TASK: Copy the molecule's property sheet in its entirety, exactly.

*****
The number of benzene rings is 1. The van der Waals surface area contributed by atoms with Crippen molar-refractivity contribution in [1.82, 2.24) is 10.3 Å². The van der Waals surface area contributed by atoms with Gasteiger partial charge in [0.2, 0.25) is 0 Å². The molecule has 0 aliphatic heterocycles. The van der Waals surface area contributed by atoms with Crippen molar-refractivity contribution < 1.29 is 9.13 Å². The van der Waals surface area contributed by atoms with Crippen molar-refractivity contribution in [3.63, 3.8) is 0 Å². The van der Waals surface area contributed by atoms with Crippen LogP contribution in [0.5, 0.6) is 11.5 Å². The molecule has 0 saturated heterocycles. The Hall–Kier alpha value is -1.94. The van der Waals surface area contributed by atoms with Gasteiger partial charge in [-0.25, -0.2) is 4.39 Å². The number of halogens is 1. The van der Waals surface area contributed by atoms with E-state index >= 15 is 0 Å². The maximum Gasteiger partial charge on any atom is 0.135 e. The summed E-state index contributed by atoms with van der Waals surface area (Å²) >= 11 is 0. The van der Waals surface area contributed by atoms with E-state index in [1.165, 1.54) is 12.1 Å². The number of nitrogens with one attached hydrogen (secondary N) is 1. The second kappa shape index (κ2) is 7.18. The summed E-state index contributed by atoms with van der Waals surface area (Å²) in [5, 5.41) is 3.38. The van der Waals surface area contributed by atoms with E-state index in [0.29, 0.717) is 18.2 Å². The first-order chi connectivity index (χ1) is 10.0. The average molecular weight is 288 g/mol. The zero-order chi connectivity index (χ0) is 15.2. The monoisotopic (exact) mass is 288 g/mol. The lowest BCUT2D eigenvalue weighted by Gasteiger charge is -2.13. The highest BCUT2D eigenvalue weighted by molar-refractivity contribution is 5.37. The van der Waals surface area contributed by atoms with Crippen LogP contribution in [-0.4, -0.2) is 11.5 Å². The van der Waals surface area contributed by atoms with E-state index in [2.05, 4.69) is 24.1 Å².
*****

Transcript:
The number of benzene rings is 1. The van der Waals surface area contributed by atoms with Crippen molar-refractivity contribution in [1.82, 2.24) is 10.3 Å². The van der Waals surface area contributed by atoms with Gasteiger partial charge in [0.2, 0.25) is 0 Å². The molecule has 0 aliphatic heterocycles. The van der Waals surface area contributed by atoms with Crippen molar-refractivity contribution < 1.29 is 9.13 Å². The van der Waals surface area contributed by atoms with Crippen molar-refractivity contribution in [3.63, 3.8) is 0 Å². The van der Waals surface area contributed by atoms with Crippen LogP contribution in [0.5, 0.6) is 11.5 Å². The molecule has 0 saturated heterocycles. The Hall–Kier alpha value is -1.94. The van der Waals surface area contributed by atoms with Gasteiger partial charge in [-0.25, -0.2) is 4.39 Å². The number of halogens is 1. The van der Waals surface area contributed by atoms with E-state index >= 15 is 0 Å². The maximum Gasteiger partial charge on any atom is 0.135 e. The summed E-state index contributed by atoms with van der Waals surface area (Å²) >= 11 is 0. The van der Waals surface area contributed by atoms with E-state index in [1.165, 1.54) is 12.1 Å². The number of nitrogens with one attached hydrogen (secondary N) is 1. The second kappa shape index (κ2) is 7.18. The summed E-state index contributed by atoms with van der Waals surface area (Å²) in [5, 5.41) is 3.38. The van der Waals surface area contributed by atoms with E-state index in [0.29, 0.717) is 18.2 Å². The first-order chi connectivity index (χ1) is 10.0. The average molecular weight is 288 g/mol. The zero-order chi connectivity index (χ0) is 15.2. The monoisotopic (exact) mass is 288 g/mol. The lowest BCUT2D eigenvalue weighted by Gasteiger charge is -2.13. The highest BCUT2D eigenvalue weighted by molar-refractivity contribution is 5.37. The van der Waals surface area contributed by atoms with Crippen LogP contribution in [-0.4, -0.2) is 11.5 Å². The van der Waals surface area contributed by atoms with E-state index in [2.05, 4.69) is 24.1 Å².